It really is a jungle out there, and we who travel for a living are pretty savvy about staying at the top of the food chain. Whether protecting your own little company or watching your employer's budget, you arm yourself with your laptop and a host of travel sites to help you zero in on the best bargains.
Stalking the lowest rates through the tall grass of competing airlines, car companies and myriad hotel chains, you slowly close in for the kill, pulling the trigger at last on that great rate as your credit card number rockets through cyberspace to seal the deal.
Congratulations, you've just been had — again. That $45-per-day rental car is going to cost you $110 per day, and that airline ticket to get to Fernortin Falls is actually $45 more than you were told, and the city fathers of Fernortin Falls have discovered that they can tax the marrow out of your hotel room and add on an additional 20 percent just for the privilege of sleeping in their city.
Yes, it's true: Irritating add-ons and additional taxes have been around for decades. But the practice of adding on add-ons and trying to hide them is accelerating out of control, and the companies you trust to show you the true price of their products and services are increasingly engaged in a conscious attempt to hide or understate that final price, for fear you'll take your business elsewhere or decide not to rent or buy in the first place.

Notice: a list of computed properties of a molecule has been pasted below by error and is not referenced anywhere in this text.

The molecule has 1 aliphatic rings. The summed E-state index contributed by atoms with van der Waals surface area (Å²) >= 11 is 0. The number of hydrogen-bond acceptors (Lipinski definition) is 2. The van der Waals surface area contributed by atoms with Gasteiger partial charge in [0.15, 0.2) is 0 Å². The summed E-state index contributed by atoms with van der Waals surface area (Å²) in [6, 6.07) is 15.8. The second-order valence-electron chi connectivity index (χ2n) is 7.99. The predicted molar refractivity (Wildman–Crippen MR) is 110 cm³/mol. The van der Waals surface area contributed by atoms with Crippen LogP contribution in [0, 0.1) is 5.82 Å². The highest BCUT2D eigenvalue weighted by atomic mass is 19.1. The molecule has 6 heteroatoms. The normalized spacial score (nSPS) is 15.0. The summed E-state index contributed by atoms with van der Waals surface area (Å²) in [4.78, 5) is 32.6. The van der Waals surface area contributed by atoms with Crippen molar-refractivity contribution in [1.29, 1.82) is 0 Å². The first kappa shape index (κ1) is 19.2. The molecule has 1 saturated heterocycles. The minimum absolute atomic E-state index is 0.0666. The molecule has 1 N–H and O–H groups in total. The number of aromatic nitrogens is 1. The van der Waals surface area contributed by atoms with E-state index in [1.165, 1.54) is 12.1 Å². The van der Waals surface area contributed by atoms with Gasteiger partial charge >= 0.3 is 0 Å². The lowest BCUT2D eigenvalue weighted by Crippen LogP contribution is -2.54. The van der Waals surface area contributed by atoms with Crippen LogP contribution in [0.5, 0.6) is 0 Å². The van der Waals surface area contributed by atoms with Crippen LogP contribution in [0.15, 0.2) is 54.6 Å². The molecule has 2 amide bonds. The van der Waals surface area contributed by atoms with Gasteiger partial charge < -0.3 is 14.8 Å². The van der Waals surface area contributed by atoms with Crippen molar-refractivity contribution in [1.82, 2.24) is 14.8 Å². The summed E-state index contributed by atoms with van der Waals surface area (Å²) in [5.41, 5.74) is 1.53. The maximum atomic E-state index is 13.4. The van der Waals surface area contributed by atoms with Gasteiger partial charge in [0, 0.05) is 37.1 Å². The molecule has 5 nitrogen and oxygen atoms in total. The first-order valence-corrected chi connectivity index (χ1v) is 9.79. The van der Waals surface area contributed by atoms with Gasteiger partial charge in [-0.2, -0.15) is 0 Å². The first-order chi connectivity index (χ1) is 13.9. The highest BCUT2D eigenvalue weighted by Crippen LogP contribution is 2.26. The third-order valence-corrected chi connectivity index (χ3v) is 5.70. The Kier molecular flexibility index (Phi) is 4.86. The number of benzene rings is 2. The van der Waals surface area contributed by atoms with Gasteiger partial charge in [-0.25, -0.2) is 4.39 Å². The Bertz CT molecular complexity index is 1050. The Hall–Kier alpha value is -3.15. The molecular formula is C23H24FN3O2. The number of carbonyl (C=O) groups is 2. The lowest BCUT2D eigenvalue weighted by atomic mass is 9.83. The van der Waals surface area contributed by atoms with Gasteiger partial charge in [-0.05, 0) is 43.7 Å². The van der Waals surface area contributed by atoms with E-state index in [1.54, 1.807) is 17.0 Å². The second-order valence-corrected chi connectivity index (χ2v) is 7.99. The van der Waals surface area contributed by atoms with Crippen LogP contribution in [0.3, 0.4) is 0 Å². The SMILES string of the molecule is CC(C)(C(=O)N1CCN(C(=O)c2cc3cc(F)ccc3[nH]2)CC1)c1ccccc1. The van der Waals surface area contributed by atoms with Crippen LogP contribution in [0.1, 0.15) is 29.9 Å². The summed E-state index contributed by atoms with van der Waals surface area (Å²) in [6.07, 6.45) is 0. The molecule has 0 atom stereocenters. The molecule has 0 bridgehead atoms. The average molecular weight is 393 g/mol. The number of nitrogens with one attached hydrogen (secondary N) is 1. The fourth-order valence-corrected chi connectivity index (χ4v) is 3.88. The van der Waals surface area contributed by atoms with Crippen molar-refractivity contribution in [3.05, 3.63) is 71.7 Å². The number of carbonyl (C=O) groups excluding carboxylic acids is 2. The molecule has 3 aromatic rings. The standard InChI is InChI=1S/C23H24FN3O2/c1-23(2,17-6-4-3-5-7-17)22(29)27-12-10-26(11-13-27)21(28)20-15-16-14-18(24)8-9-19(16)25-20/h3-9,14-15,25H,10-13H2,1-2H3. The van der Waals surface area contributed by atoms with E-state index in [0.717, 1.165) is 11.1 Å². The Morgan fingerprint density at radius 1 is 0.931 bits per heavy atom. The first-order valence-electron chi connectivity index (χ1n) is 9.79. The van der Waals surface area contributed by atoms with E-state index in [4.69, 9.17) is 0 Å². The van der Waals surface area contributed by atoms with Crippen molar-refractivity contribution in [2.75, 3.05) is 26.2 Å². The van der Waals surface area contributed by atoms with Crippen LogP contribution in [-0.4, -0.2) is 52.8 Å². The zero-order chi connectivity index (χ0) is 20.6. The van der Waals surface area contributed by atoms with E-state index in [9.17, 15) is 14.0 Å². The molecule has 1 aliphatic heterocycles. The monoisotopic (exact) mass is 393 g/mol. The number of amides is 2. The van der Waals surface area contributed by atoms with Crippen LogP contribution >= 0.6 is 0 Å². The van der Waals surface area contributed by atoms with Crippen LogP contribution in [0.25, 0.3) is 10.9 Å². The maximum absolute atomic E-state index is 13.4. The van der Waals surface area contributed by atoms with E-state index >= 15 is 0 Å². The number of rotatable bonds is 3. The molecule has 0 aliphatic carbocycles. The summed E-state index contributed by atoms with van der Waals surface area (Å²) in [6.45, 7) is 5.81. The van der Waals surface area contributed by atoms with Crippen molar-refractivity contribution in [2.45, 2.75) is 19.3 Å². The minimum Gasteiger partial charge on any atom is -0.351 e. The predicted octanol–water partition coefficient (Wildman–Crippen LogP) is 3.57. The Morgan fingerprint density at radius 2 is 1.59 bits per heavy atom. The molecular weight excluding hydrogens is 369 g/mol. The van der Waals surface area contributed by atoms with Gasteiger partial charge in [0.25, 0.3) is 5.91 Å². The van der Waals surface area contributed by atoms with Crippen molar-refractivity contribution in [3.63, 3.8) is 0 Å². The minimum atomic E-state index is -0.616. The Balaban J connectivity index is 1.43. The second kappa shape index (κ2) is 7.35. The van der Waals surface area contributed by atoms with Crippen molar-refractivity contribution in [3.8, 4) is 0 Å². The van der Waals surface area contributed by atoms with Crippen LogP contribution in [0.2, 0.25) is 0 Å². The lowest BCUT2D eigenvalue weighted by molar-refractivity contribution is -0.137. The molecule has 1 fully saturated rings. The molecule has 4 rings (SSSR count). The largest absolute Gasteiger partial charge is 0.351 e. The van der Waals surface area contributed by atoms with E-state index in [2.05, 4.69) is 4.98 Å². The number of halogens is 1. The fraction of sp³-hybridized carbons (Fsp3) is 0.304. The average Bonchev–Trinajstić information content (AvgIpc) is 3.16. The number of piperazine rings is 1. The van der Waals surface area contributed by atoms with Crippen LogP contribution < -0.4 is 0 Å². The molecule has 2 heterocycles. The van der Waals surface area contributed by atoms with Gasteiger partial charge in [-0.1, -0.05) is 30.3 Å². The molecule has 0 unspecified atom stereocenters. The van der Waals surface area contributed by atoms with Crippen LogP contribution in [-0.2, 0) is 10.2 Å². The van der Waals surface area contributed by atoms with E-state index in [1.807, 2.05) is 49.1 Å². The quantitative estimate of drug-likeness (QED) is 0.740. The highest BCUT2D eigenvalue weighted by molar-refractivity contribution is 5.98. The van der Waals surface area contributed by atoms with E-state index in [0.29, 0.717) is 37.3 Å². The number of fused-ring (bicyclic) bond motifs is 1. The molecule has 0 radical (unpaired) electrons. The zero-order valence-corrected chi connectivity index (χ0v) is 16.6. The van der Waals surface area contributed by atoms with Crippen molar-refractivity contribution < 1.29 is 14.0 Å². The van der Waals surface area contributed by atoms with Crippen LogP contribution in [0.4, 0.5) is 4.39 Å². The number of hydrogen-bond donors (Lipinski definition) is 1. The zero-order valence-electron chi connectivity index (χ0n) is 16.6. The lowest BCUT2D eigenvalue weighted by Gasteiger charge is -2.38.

There's a word for that in American jurisprudence, by the way. It's called "fraud."
Editing Out the Add-Ons
What travel sites, rental-car companies and hotels often fail to make clear — that's the most charitable explanation, by the way — is the increasing percentage and type of add-on charges you'll pay with the final bill for the services they're hawking. The additional items are pawned off with obscure titles such as "airport taxes" or "concession charges," and in many cases (especially overseas) they can double or even triple your final bill.
For example this month in Amsterdam: An advertised 26-euro-per-day car rental sounds great, until you add the 47 euros charged for the privilege of renting at the airport in addition to the 19 percent local tax.
This trend has become a worldwide stampede, and to some extent it's a variation of the long-disdained advertising scam called "bait-and-switch," in which potential buyers are enticed with a low price only to be pressured or misled into paying a higher price for a different product.
Actually, the airline industry is the lesser offender in this drive to shove all extra charges to add-on status. To be exact, the average round-trip airline ticket in the United States these days carries around a $45 tax burden. The federal ticket tax is 7.5 percent of the base fare, the federal segment tax is $3.20, the so-called passenger facility charges can be up to $4.50 and the federal security service fee for the Transportation Security Administration is currently $2.50.
Because the base fares for the airlines have dropped almost 40 percent since the early '90s (due to the airlines progressively pricing their product below cost), and with the added taxes after Sept. 11, the overall percentage of your airline ticket price going to taxes has been climbing.